Beijing is seeking to derail a deal for US companies Oracle and Walmart to buy 20pc of social media firm TikTok Global with increasingly hostile language, experts have warned.
Chinese state media denounced the tie-up with TikTok owner Bytedance as “dirty and unfair” on Wednesday, saying it was “an American trap.” State-backed English language publication China Daily said the deal was based on “bullying and extortion.”
US President Donald Trump has claimed that Beijing-headquartered Bytedance's technology could be used to spy on the West, and has previously threatened to ban it from America unless a deal is struck.
Meanwhile the Communist regime in China has restricted exports of tech expertise, delaying any deal.
Christopher Balding, a China expert at Fulbright University Vietnam, said: "I think there is a significant likelihood [the deal gets blocked in China].
"It seems like Beijing was setting up this exact situation weeks ago with their export controls. Now with China Daily's comments, one has to think the probability of rejection by Beijing has increased significantly."
The comments came as Satya Nadella, boss of Microsoft - an early frontrunner to buy Tiktok - distanced himself from the US takeover.
Mr Nadella told Cnet the deal was "not something I recognise and it's definitely not the deal I bid on". While some had expected a full sale to a US tech company, over the weekend Oracle and Walmart agreed to take 20pc of a new US-based entity called TikTok Global.
ByteDance appeared to get most of what it wanted, including permission to keep the valuable artificial intelligence algorithms for its short-video app.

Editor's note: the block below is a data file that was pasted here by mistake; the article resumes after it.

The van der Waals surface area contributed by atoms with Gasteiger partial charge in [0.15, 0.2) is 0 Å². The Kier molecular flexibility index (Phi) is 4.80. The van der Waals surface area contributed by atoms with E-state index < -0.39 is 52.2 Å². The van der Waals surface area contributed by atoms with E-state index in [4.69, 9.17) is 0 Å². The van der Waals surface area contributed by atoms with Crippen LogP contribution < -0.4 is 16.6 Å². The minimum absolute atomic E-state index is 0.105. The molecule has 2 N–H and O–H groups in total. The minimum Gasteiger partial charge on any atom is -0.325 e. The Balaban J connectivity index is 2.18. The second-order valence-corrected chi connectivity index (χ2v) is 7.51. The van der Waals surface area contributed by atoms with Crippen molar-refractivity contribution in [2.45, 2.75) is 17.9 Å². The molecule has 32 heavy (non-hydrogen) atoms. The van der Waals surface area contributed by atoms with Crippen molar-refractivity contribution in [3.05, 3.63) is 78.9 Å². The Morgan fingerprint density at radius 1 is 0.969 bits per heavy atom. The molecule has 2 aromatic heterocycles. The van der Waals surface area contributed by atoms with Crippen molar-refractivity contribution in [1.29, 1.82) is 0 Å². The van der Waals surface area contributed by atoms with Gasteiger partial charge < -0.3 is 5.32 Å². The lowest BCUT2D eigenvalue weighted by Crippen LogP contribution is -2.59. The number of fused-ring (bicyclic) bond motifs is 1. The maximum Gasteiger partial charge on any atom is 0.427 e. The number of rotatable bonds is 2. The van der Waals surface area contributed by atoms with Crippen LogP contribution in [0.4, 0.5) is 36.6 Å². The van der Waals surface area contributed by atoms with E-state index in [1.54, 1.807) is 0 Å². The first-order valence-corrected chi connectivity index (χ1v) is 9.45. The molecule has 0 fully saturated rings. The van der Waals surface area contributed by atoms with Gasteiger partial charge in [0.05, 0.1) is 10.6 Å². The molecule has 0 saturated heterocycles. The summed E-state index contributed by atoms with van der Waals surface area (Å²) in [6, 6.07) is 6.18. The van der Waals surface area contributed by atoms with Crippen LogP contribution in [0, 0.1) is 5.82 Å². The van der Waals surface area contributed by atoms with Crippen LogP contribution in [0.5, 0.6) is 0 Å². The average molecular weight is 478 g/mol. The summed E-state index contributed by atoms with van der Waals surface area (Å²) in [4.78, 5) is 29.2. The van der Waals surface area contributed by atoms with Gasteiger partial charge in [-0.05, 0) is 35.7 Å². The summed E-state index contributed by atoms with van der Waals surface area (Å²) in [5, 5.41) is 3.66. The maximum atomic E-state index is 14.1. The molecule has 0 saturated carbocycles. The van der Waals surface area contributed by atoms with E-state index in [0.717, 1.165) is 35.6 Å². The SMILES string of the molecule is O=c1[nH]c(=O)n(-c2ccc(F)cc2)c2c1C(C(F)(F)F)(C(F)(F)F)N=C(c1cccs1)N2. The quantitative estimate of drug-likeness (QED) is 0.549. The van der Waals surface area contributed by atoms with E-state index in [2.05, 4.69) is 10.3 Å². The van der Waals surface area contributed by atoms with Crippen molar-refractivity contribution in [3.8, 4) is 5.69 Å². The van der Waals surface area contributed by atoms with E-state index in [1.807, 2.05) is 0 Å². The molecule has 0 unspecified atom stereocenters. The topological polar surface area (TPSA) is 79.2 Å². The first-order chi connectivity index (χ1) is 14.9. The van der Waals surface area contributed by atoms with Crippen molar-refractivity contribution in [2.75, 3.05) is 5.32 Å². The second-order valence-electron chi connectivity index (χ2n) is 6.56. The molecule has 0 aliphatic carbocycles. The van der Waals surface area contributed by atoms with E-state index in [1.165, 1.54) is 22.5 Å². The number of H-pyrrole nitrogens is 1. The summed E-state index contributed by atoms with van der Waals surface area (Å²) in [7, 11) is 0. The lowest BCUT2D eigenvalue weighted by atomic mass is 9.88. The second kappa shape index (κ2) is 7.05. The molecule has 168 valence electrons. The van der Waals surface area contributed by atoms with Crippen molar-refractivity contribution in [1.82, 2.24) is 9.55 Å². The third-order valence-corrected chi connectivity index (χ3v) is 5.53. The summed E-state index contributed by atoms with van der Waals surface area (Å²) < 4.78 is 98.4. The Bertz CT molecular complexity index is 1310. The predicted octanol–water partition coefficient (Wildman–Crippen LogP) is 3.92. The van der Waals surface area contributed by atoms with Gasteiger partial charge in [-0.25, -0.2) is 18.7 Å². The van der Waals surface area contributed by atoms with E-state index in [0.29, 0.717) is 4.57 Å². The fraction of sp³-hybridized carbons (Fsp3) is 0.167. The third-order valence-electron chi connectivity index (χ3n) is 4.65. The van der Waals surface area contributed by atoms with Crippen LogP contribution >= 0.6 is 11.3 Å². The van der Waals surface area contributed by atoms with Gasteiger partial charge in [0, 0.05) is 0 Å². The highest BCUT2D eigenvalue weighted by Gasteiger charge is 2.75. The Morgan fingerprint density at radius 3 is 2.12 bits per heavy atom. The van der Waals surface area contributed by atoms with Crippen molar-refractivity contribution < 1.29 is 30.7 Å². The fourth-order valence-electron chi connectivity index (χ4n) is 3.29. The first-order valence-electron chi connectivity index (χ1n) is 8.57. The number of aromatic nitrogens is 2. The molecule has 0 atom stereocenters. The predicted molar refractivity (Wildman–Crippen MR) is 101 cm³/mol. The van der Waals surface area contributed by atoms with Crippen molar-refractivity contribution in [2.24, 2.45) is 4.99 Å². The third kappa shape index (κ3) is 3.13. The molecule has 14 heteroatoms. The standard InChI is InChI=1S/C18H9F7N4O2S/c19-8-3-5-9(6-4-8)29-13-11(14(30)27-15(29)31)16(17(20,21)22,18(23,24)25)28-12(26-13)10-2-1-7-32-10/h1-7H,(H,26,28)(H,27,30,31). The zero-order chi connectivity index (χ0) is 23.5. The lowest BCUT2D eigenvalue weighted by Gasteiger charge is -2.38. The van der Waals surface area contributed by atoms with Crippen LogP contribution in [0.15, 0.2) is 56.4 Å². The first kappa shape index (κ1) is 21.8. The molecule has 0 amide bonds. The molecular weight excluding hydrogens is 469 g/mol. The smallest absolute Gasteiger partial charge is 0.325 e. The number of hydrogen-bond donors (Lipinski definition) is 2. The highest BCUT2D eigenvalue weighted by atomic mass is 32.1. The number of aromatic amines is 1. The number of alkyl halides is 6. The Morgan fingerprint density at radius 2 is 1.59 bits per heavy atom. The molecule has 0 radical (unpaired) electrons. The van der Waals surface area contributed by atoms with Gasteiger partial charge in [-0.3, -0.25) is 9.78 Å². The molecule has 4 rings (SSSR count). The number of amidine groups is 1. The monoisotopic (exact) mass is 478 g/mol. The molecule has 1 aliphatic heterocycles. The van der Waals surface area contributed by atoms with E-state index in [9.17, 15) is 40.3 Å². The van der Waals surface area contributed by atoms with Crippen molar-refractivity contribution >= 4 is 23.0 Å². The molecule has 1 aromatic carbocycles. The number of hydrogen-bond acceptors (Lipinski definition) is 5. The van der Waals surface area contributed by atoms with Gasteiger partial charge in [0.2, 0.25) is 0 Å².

That seemed to appease both Donald Trump, who declared victory and called off a ban on TikTok, as well as Chinese media media. Hu Xijin, the editor-in-chief of Global Times, said the deal was “still unfair but it avoids the worst result.”
Since then, however, ByteDance has said that it would remain in control of TikTok Global, appearing to contradict Trump’s earlier comment.
The back and forth has stoked concerns the deal could still fall through. President Trump said he could still block the deal if the US found Oracle did not have control.
Jeffrey Towson, of Peking University, said: “China updated their rules on exports to include algorithms.
“A sale would require government approval, which they may or may not give.”
A partial sale may not fall under those rules, but he added: "That doesn’t matter. This is a political situation. So I’m sure the Chinese government will be paying close attention.”
Some experts said an agreement could still be on the cards. Richard Clode, a technology investor at Janus Henderson, said beneath the “sabre rattling” China “might well ultimately go along with this".